This website would give a pretty accurate picture of what Brett Bailey, the curator of the 2009 festival had in mind.
Works in the Programme at Infecting the City Festival
Three New Collaborative Works
Twelve established performance makers from South Africa, neighbouring states and Europe have been divided into three teams. In residency in Cape Town for five weeks, each of these teams will make a large scale, outdoor, site-specific work that investigates the issues around ‘Home Affairs’. With reference to the recent xenophobia outrage, the work of these exciting creatives will draw on the history of our city, the shadows that haunt our urban landscape, the complexities around immigrants and other ‘outsiders’ on the fringes of our society.
This aspect of ITC aims to foster a culture of vibrant street art in our city and, by bringing together diverse artists from different parts of the region and the world, to forge a creative network, to inject new skills and approaches into the city and to send these out into the region.
My involvement was with a work called LIMBO. A French choreographer was given about 10 performers, all black, to create a work on Church Square. I was called in for a reason I was not clear and had to make sense of as rehearsals progressed. I ended up being told by the choreographer that what I should concentrate on is to do whatever I wanted while the rest of the performers were given the task of dismantling colonialism. This took place amongst other acts as tying ropes around the statue of Jan Hendrik Hofmeyr, a stalwart of Die Afrikaanse Taalbeweging of the previous century.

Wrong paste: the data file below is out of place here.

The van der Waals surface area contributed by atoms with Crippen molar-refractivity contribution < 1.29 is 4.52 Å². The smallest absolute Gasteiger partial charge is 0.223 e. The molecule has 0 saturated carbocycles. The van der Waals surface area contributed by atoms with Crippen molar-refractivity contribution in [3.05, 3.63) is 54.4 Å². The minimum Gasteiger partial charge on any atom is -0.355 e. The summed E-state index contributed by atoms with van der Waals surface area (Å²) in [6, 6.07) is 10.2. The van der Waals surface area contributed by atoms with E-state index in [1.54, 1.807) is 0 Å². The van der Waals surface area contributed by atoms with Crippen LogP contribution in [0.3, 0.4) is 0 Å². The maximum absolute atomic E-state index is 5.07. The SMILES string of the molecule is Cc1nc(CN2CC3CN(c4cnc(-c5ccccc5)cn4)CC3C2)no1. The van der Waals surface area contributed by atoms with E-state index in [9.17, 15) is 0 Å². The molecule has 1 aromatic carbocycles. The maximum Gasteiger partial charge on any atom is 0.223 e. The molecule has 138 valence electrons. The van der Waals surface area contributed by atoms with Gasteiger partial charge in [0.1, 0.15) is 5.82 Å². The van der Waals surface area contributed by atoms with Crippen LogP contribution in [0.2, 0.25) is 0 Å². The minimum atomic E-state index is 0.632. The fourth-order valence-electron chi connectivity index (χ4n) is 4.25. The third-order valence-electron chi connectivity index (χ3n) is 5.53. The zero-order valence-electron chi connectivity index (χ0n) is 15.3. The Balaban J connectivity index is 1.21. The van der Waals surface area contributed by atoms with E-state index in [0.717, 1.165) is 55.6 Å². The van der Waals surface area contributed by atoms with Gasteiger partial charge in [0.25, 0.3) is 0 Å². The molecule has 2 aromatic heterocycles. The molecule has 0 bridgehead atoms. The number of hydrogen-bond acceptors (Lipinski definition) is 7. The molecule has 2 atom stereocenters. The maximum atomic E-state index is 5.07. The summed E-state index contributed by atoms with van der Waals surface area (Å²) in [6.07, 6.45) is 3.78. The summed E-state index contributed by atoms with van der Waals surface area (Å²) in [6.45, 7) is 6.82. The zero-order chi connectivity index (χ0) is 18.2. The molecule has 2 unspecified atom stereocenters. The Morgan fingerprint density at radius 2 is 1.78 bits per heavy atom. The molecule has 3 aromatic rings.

I ended up designing my own costume made as a Somalian female in a burka with my revealing skin painted in blue. Nobody commented on this. I just continued concentrating on what I sensed was required. For the record the images are by photographers Nicky Newman and Saun Wilson.
Now we enter the territory of ‘singularity and irony,’ in the phrase of my colleague Chas Unwin. Jan H Hofmeyr was a SA politician during the 19th century who fought for the use of Afrikaans in the country under British rule that declared Afrikaans a non-language that should be abolished in every public space. While the majority of white people were Afrikaners this was to become a law against which every Afrikaner was fighting. Language, religion, culture, survival was all interwoven reinforcements giving meaning to white existence in Africa.
It is ironical that Afrikaans is still under threat in public domains such as universities. Yet there is an upsurge of Afrikaans cultural production in the platteland and the cities not to speak of the innovations on Radio Sonder Grense.
The battle with English dominating local languages rapidly affecting children’s ability to learn is not a recent phenomenon. It is a major obstacle in our current educational curricula. The festival allocation and the rare instruction I was given to do what I saw fit, gave me the space to meditate this span of history. Uncannily while the other performers were battling with ropes to pull down the revolutionary, I adorned his features. He could well have been an ancestor of my matric Afrikaans teacher who was a liberal in the platteland, outspokenly anti-State in 1972, in our classroom and one for whom I was to give whatever it took to pass well.